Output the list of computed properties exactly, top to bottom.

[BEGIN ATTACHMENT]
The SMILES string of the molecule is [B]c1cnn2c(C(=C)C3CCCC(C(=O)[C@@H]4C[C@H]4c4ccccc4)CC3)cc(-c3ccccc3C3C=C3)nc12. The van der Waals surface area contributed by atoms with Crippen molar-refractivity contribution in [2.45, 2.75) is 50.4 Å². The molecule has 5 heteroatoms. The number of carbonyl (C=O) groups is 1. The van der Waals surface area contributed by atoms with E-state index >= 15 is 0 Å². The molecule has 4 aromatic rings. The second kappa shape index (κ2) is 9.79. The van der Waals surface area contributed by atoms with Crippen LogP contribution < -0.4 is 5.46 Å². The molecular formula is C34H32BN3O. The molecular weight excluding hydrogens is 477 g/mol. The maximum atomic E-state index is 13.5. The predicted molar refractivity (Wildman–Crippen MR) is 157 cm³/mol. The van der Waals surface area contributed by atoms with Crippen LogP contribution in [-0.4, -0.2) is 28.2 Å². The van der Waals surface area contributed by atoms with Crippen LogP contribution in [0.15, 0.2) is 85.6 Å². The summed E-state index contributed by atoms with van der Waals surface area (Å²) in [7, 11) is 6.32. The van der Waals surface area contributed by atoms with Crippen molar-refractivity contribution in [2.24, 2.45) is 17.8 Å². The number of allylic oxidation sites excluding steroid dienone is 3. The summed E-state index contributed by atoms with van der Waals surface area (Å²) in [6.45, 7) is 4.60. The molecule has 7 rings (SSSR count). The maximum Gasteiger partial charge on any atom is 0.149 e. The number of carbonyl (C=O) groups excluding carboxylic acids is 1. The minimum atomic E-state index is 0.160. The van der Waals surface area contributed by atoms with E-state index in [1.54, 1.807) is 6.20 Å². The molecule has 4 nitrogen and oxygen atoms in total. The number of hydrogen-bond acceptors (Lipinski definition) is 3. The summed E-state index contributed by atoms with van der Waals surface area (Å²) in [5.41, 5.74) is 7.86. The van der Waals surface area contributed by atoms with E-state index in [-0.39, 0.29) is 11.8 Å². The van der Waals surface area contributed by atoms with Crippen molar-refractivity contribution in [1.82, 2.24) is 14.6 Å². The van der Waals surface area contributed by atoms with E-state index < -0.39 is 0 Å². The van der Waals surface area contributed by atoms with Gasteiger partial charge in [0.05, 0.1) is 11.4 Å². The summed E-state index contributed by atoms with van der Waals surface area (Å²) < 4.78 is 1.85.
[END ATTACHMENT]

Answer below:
The SMILES string of the molecule is [B]c1cnn2c(C(=C)C3CCCC(C(=O)[C@@H]4C[C@H]4c4ccccc4)CC3)cc(-c3ccccc3C3C=C3)nc12. The van der Waals surface area contributed by atoms with Crippen molar-refractivity contribution in [2.45, 2.75) is 50.4 Å². The molecule has 5 heteroatoms. The number of carbonyl (C=O) groups is 1. The van der Waals surface area contributed by atoms with E-state index >= 15 is 0 Å². The molecule has 4 aromatic rings. The second kappa shape index (κ2) is 9.79. The van der Waals surface area contributed by atoms with Crippen LogP contribution < -0.4 is 5.46 Å². The molecular formula is C34H32BN3O. The molecular weight excluding hydrogens is 477 g/mol. The maximum atomic E-state index is 13.5. The predicted molar refractivity (Wildman–Crippen MR) is 157 cm³/mol. The van der Waals surface area contributed by atoms with Crippen LogP contribution in [-0.4, -0.2) is 28.2 Å². The van der Waals surface area contributed by atoms with Crippen LogP contribution in [0.15, 0.2) is 85.6 Å². The summed E-state index contributed by atoms with van der Waals surface area (Å²) in [7, 11) is 6.32. The van der Waals surface area contributed by atoms with Crippen molar-refractivity contribution in [2.24, 2.45) is 17.8 Å². The number of allylic oxidation sites excluding steroid dienone is 3. The summed E-state index contributed by atoms with van der Waals surface area (Å²) in [6.45, 7) is 4.60. The molecule has 7 rings (SSSR count). The maximum Gasteiger partial charge on any atom is 0.149 e. The number of carbonyl (C=O) groups excluding carboxylic acids is 1. The minimum atomic E-state index is 0.160. The van der Waals surface area contributed by atoms with E-state index in [1.54, 1.807) is 6.20 Å². The molecule has 4 nitrogen and oxygen atoms in total. The number of hydrogen-bond acceptors (Lipinski definition) is 3. The summed E-state index contributed by atoms with van der Waals surface area (Å²) in [5.41, 5.74) is 7.86. The van der Waals surface area contributed by atoms with E-state index in [-0.39, 0.29) is 11.8 Å². The van der Waals surface area contributed by atoms with Crippen molar-refractivity contribution in [1.82, 2.24) is 14.6 Å². The van der Waals surface area contributed by atoms with E-state index < -0.39 is 0 Å². The van der Waals surface area contributed by atoms with Gasteiger partial charge in [0.05, 0.1) is 11.4 Å². The summed E-state index contributed by atoms with van der Waals surface area (Å²) < 4.78 is 1.85.